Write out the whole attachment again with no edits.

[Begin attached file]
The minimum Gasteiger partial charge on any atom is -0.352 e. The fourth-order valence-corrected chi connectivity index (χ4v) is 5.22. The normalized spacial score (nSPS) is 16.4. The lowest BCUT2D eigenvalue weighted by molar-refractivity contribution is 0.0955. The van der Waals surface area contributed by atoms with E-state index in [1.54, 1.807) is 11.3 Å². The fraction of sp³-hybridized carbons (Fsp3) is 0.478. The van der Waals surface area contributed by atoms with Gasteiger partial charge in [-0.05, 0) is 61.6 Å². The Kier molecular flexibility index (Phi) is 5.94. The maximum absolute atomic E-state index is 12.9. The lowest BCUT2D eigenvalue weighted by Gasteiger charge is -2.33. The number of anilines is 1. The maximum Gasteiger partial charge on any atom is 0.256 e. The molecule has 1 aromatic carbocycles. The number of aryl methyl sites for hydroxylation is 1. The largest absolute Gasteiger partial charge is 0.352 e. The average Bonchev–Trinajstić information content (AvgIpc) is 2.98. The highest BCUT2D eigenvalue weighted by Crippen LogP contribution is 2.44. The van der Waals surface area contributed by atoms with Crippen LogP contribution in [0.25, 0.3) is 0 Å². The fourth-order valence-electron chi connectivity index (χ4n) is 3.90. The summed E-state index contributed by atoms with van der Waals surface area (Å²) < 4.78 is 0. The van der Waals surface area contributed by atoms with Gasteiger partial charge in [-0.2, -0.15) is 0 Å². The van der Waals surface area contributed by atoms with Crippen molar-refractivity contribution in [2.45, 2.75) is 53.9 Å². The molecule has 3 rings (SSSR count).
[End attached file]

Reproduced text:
The minimum Gasteiger partial charge on any atom is -0.352 e. The fourth-order valence-corrected chi connectivity index (χ4v) is 5.22. The normalized spacial score (nSPS) is 16.4. The lowest BCUT2D eigenvalue weighted by molar-refractivity contribution is 0.0955. The van der Waals surface area contributed by atoms with E-state index in [1.54, 1.807) is 11.3 Å². The fraction of sp³-hybridized carbons (Fsp3) is 0.478. The van der Waals surface area contributed by atoms with Gasteiger partial charge in [-0.05, 0) is 61.6 Å². The Kier molecular flexibility index (Phi) is 5.94. The maximum absolute atomic E-state index is 12.9. The lowest BCUT2D eigenvalue weighted by Gasteiger charge is -2.33. The number of anilines is 1. The maximum Gasteiger partial charge on any atom is 0.256 e. The molecule has 1 aromatic carbocycles. The number of aryl methyl sites for hydroxylation is 1. The largest absolute Gasteiger partial charge is 0.352 e. The average Bonchev–Trinajstić information content (AvgIpc) is 2.98. The highest BCUT2D eigenvalue weighted by Crippen LogP contribution is 2.44. The van der Waals surface area contributed by atoms with Crippen LogP contribution in [0.25, 0.3) is 0 Å². The fourth-order valence-electron chi connectivity index (χ4n) is 3.90. The summed E-state index contributed by atoms with van der Waals surface area (Å²) < 4.78 is 0. The van der Waals surface area contributed by atoms with Gasteiger partial charge in [-0.2, -0.15) is 0 Å². The van der Waals surface area contributed by atoms with Crippen molar-refractivity contribution in [2.45, 2.75) is 53.9 Å². The molecule has 3 rings (SSSR count).